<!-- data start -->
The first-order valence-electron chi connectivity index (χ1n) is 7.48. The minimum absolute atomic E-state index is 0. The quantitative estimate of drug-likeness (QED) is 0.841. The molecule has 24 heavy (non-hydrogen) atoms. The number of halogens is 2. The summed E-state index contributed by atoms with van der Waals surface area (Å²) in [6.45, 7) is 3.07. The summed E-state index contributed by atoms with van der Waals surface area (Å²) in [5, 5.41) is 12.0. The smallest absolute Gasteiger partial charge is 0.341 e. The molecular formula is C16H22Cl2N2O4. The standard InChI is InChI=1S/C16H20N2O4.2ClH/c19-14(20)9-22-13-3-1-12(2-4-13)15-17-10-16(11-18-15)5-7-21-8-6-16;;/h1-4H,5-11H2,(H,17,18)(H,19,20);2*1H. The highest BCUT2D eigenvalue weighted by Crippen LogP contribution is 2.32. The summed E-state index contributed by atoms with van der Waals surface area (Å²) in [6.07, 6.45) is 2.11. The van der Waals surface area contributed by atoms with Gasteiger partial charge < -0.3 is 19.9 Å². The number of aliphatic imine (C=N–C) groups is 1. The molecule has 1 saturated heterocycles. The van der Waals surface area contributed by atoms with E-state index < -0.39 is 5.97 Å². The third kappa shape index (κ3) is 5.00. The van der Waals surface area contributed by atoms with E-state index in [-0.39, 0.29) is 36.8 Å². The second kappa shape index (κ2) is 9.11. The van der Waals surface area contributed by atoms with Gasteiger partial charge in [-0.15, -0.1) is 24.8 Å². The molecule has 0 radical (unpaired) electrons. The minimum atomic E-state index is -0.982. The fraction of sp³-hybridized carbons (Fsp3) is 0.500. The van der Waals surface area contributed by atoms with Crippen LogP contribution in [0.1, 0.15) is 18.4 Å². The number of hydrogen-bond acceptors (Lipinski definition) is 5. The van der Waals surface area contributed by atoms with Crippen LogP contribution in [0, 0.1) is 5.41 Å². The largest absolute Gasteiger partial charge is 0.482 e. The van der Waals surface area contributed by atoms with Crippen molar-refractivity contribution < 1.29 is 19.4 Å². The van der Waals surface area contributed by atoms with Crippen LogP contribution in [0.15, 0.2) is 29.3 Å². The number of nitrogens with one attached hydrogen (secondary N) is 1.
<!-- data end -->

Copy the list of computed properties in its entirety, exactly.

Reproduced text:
The first-order valence-electron chi connectivity index (χ1n) is 7.48. The minimum absolute atomic E-state index is 0. The quantitative estimate of drug-likeness (QED) is 0.841. The molecule has 24 heavy (non-hydrogen) atoms. The number of halogens is 2. The summed E-state index contributed by atoms with van der Waals surface area (Å²) in [6.45, 7) is 3.07. The summed E-state index contributed by atoms with van der Waals surface area (Å²) in [5, 5.41) is 12.0. The smallest absolute Gasteiger partial charge is 0.341 e. The molecular formula is C16H22Cl2N2O4. The standard InChI is InChI=1S/C16H20N2O4.2ClH/c19-14(20)9-22-13-3-1-12(2-4-13)15-17-10-16(11-18-15)5-7-21-8-6-16;;/h1-4H,5-11H2,(H,17,18)(H,19,20);2*1H. The highest BCUT2D eigenvalue weighted by Crippen LogP contribution is 2.32. The summed E-state index contributed by atoms with van der Waals surface area (Å²) in [6.07, 6.45) is 2.11. The van der Waals surface area contributed by atoms with Gasteiger partial charge < -0.3 is 19.9 Å². The number of aliphatic imine (C=N–C) groups is 1. The molecule has 1 saturated heterocycles. The van der Waals surface area contributed by atoms with E-state index < -0.39 is 5.97 Å². The third kappa shape index (κ3) is 5.00. The van der Waals surface area contributed by atoms with E-state index in [-0.39, 0.29) is 36.8 Å². The second kappa shape index (κ2) is 9.11. The van der Waals surface area contributed by atoms with Gasteiger partial charge in [-0.15, -0.1) is 24.8 Å². The molecule has 0 radical (unpaired) electrons. The minimum atomic E-state index is -0.982. The fraction of sp³-hybridized carbons (Fsp3) is 0.500. The van der Waals surface area contributed by atoms with Crippen LogP contribution in [0.1, 0.15) is 18.4 Å². The number of hydrogen-bond acceptors (Lipinski definition) is 5. The van der Waals surface area contributed by atoms with Crippen LogP contribution in [0, 0.1) is 5.41 Å². The largest absolute Gasteiger partial charge is 0.482 e. The van der Waals surface area contributed by atoms with Crippen molar-refractivity contribution < 1.29 is 19.4 Å². The van der Waals surface area contributed by atoms with Crippen LogP contribution in [0.15, 0.2) is 29.3 Å². The number of nitrogens with one attached hydrogen (secondary N) is 1.